Don’t get me wrong – I have gilded bulbs on my tree…the better to celebrate the Lord of Light breaking into the world, but I think it very important not to forget the humble reality of the only nativity staged by the one born. In all of human history, only Jesus chose His own circumstances of birth, and they are telling. No bassinette, no fine linens, no doctors or nurses…no soft blue blankets, no safe warm home, no long prepared baby room…and for a king, no palace, no soldiers, no servants…no courtiers, no power, no glory…and for a child of his own time, no extended family, no fire in the fireplace, no neighbors to come and chortle over the newborn.
While you enjoy your Christmas feast, have a thought for that baby in the manger. From the very first, He embraced the human struggle, for love of you. We have good reason to celebrate, and even better reason to remember.
Merry Christmas from your priest,
During the third week of Advent, a rose-colored candle is added to the advent wreath to remind us of the gift of joy that God gave us in his only son, the infant, Jesus Christ.
Jesus was born at a time when there was significant suffering, hardship and heartbreak. He brought the Holy Spirit, hope, unconditional love, courage and strength. By his words and deeds, he showed us how to care for each other in good times and bad.
It’s important to remember that God’s joy, Jesus, is always with us. While at times it may feel quite small, the hope, joy and resiliency of the Holy Spirit is not extinguished even during times of despair and heartbreak. The resiliency of our faith carries us one step at a time through the rough patches. It helps us come together as a community to support one another and to do as Jesus would do…
I initially struggled to find joy in this Advent season as I reflected upon recent events that impacted our community and parish family. And then it came to me with greater understanding when I read the following quotation from Pope Francis in Evangelii Gaugium, 6. “Joy adapts and changes, but it always endures, even as a flicker of light born of our personal certainty that, when everything is said and done, we are infinitely loved. I understand the grief of people who have to endure great suffering, yet slowly but surely we all have to let the joy of faith slowly revive as a quiet yet firm trust, even amid the greatest distress.”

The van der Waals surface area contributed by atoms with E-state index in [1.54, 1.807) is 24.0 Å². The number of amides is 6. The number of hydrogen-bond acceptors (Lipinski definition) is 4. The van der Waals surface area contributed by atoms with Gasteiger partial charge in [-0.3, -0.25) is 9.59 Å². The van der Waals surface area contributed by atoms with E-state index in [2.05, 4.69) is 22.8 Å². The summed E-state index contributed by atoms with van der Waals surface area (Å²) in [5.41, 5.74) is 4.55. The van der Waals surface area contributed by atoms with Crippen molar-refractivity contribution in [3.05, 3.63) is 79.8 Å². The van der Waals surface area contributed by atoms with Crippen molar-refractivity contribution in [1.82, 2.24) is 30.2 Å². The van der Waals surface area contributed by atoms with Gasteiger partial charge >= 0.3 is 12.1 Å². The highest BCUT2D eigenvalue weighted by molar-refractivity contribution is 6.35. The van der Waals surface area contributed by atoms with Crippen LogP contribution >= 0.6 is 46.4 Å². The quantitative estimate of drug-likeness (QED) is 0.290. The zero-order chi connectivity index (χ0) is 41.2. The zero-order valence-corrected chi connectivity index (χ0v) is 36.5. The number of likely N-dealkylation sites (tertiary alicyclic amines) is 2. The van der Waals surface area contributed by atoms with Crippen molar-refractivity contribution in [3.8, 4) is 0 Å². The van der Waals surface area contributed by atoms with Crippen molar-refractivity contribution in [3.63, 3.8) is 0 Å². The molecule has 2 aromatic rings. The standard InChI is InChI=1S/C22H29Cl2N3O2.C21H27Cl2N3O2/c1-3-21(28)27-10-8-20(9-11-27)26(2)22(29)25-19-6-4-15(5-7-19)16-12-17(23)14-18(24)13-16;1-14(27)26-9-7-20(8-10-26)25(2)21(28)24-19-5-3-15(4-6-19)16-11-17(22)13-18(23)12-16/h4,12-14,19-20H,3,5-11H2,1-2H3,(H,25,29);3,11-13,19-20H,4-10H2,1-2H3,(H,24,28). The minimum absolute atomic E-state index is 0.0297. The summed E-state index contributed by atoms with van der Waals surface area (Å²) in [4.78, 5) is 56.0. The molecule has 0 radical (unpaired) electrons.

So, while my outward expression of joy this Advent season may be a bit different from previous Advents, my inner peace, belief, hope and trust in our Lord is unwavering. I feel this renewal and promise as I look at the infant, Jesus. I celebrate in all that He represents, all that He has done for us and all the blessings to come.
I thank all of you, my Parish Family, for being a beacon of light for each other and for others in need during times of struggle and sorrow.
Joy is a gift from Jesus himself. The more we help spread Joy to others, the more we live in the way God intended.
Merry Christmas and God bless.
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We are a week into our Advent observance. For the church, Advent is a season with two themes. The first is preparing for the Second Coming of Jesus Christ, whose kingship we celebrated recently. The second, to which we shift from December 17th on, is celebrating the coming of Jesus in history where he became human – Emmanuel – God with us.
So if we are preparing for Jesus’ Second Coming, how might that look? Today’s Scriptures give us some idea. From the first reading from Baruch and the Responsorial Psalm (126) we encounter the following: There will be no more mourning nor misery. We will be “wrapped in a cloak of God’s justice.” There will be a sense of restoration: children returning “borne aloft in glory” after being taken from us by our enemies. We will be laughing and rejoicing, as in a dream. Where we had gone forth weeping, we will come back rejoicing, led by God, with mercy and justice for company.
In the second reading, Saints Paul and Timothy pray that our love may increase more and more, that we may be pure and blameless.
How will this restoration, this unbelievable joy come to us? It is made clear in the Gospel of Luke, chapter 3. In a very specific time and place (lest we are tempted to relegate all of this to a cozy myth), John the Baptist, the son of Zechariah and Elizabeth, prompted by the Holy Spirit, the Word of God, preached a baptism of repentance for the forgiveness of sins, quoting the prophet Isaiah the whole time: “Prepare the way of the Lord, make straight his paths.”
Repentance is key. It’s much more than merely feeling sorry. It is a sincere desire to change course, to turn away from what keeps us from God, and making an effort of will to turn toward God. We can ask God for help changing course. He is delighted by every faltering step we take toward him, no matter how humble. Since, as the second reading tells us, God will bring to completeness in us the good work he has begun in us, in his own good and mysterious time and way, we will experience a healing of all losses, all brokenness, all incompleteness, all grief, all mourning.
To get in touch with the enormity of this, and to bring it from an idea “out there” to a reality within, spend some time with the first reading and responsorial psalm. Realize that the powerful emotions prophesied are not exaggerations, nor are they merely symbolic. They are a foretaste of the joy we will experience at the coming of Jesus Chris in glory at the end of time.
This is a lot to wait and hope for – there is real depth in Advent if we’ll let it in. Let’s pray for one another that we can do so! Maranatha! Come, Lord Jesus!